2. Cluster Collisions. The MD simulations of impact of high velocity NPs on macroscopic surfaces correctly allow for temperature increases in the NPs during NP contact. Over the duration of contact, the NP is an extension of the macroscopic surface, and therefore allowed to increase in temperature. However, the instant the NPs rebound from the surface any thermal energy should be promptly conserved by non-thermal EM emission.

3. Rubbing of Crystals. MD simulations of rubbing of submicron crystals showing temperature increases of order 800 K are not valid because non-thermal EM emission conserves rubbing friction without an increase in temperature.

4. Thin Films. Similar to EM confinement across tribological surfaces, heat transfer in thin films from Joule heating proceeds by the emission of non-thermal EM emission. MD simulations showing reduced conductivity across the film thickness are the consequence of the false assumption that atoms under EM confinement have full thermal kT energy. If the MD simulations of heat conduction through thin films over the past 20 years would have been made with atoms at zero kT energy, a temperature gradient would not have been found. This should have raised the flag that conductive heat could only have been conserved by non-thermal EM emission..  
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Conclusions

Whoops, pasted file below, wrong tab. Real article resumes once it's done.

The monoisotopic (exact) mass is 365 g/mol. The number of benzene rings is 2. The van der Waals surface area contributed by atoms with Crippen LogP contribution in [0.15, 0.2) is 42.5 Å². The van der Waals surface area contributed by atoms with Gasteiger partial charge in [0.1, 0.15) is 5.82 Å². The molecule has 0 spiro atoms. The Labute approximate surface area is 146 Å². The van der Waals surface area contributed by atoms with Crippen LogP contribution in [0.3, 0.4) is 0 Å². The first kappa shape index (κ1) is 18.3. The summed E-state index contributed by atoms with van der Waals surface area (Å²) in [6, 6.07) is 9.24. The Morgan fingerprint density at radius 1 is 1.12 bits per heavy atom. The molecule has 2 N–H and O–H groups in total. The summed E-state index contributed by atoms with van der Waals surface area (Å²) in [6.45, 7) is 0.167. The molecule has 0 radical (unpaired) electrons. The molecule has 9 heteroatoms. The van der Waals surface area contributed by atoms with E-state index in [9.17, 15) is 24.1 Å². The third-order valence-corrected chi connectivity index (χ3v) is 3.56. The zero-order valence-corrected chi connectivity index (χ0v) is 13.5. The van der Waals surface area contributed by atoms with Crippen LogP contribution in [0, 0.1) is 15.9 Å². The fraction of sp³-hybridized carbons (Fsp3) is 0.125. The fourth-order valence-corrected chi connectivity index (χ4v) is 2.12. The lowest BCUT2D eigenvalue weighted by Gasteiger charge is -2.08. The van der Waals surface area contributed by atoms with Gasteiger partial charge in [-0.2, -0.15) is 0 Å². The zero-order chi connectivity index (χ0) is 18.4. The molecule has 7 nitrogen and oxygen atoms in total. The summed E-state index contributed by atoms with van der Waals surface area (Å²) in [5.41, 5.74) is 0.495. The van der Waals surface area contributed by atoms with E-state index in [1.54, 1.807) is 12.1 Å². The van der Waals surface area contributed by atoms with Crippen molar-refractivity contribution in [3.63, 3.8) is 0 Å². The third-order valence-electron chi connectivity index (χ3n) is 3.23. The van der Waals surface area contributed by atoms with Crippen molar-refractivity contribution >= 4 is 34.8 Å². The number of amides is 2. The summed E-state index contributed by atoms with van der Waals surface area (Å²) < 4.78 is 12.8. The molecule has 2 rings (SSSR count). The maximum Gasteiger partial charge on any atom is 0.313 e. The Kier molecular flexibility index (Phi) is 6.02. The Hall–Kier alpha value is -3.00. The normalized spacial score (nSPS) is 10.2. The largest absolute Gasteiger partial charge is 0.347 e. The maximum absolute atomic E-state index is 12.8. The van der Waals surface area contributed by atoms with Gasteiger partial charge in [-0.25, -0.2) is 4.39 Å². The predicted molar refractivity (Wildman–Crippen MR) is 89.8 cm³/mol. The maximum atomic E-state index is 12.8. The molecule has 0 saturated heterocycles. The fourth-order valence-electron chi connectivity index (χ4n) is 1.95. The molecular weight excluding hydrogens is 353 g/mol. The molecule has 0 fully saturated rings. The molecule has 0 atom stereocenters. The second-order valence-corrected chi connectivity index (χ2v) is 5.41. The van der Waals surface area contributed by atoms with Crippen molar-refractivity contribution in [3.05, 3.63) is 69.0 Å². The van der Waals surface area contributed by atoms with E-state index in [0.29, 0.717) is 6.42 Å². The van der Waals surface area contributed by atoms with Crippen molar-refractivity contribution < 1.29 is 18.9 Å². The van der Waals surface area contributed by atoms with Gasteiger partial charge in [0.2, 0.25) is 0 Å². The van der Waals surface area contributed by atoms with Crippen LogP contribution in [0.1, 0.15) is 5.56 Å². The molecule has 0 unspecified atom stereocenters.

MD simulations that assume atoms in discrete submicron structures have the same heat capacity as those in the bulk are negated by QM. Special attention is required in performing MD simulations of submicron ensembles of atoms that absorb EM energy from the macroscopic environment. Submicron entities cannot conserve absorbed EM energy by an increase in temperature, and instead conservation proceeds by the emission of non-thermal EM emission.

The comments here on MD simulations for atoms under submicron EM confinement are not fatal in that the current MD results may by inspection be readily corrected for the effects of vanishing kT energy and atom heat capacity. MD programs may be revised to include the heat capacity of the atom depending on the EM confinement by tracking the formation of NP clusters during the solution run. Comments of the MD community to the notion of vanishing thermal heat capacity in submicron structures are solicited.

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About QED induced Radiation: Classically, thermal EM radiation conserves heat by an increase in temperature. But at the nanoscale, temperature increases are forbidden by quantum mechanics. QED radiation explains how heat is conserved by the emission of nonthermal EM radiation.